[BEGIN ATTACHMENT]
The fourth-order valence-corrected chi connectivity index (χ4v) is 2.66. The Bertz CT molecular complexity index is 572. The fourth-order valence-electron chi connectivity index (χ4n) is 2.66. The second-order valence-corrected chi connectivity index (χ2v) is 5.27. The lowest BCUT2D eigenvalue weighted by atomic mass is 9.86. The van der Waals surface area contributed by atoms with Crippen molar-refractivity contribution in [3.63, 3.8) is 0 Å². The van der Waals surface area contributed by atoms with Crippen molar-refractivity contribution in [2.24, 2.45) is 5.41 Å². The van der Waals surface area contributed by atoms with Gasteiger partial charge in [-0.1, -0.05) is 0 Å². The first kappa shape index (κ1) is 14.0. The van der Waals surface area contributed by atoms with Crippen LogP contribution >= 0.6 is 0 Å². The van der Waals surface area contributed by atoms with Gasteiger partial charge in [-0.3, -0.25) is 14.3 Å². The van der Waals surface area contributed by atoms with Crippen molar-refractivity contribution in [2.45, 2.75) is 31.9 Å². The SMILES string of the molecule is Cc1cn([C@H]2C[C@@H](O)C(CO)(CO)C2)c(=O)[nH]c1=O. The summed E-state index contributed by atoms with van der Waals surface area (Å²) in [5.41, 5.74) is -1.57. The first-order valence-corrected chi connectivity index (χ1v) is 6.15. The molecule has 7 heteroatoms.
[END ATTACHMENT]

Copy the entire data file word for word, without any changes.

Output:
The fourth-order valence-corrected chi connectivity index (χ4v) is 2.66. The Bertz CT molecular complexity index is 572. The fourth-order valence-electron chi connectivity index (χ4n) is 2.66. The second-order valence-corrected chi connectivity index (χ2v) is 5.27. The lowest BCUT2D eigenvalue weighted by atomic mass is 9.86. The van der Waals surface area contributed by atoms with Crippen molar-refractivity contribution in [3.63, 3.8) is 0 Å². The van der Waals surface area contributed by atoms with Crippen molar-refractivity contribution in [2.24, 2.45) is 5.41 Å². The van der Waals surface area contributed by atoms with Gasteiger partial charge in [-0.1, -0.05) is 0 Å². The first kappa shape index (κ1) is 14.0. The van der Waals surface area contributed by atoms with Crippen LogP contribution >= 0.6 is 0 Å². The van der Waals surface area contributed by atoms with Gasteiger partial charge in [-0.3, -0.25) is 14.3 Å². The van der Waals surface area contributed by atoms with Crippen molar-refractivity contribution in [2.45, 2.75) is 31.9 Å². The SMILES string of the molecule is Cc1cn([C@H]2C[C@@H](O)C(CO)(CO)C2)c(=O)[nH]c1=O. The summed E-state index contributed by atoms with van der Waals surface area (Å²) in [5.41, 5.74) is -1.57. The first-order valence-corrected chi connectivity index (χ1v) is 6.15. The molecule has 7 heteroatoms.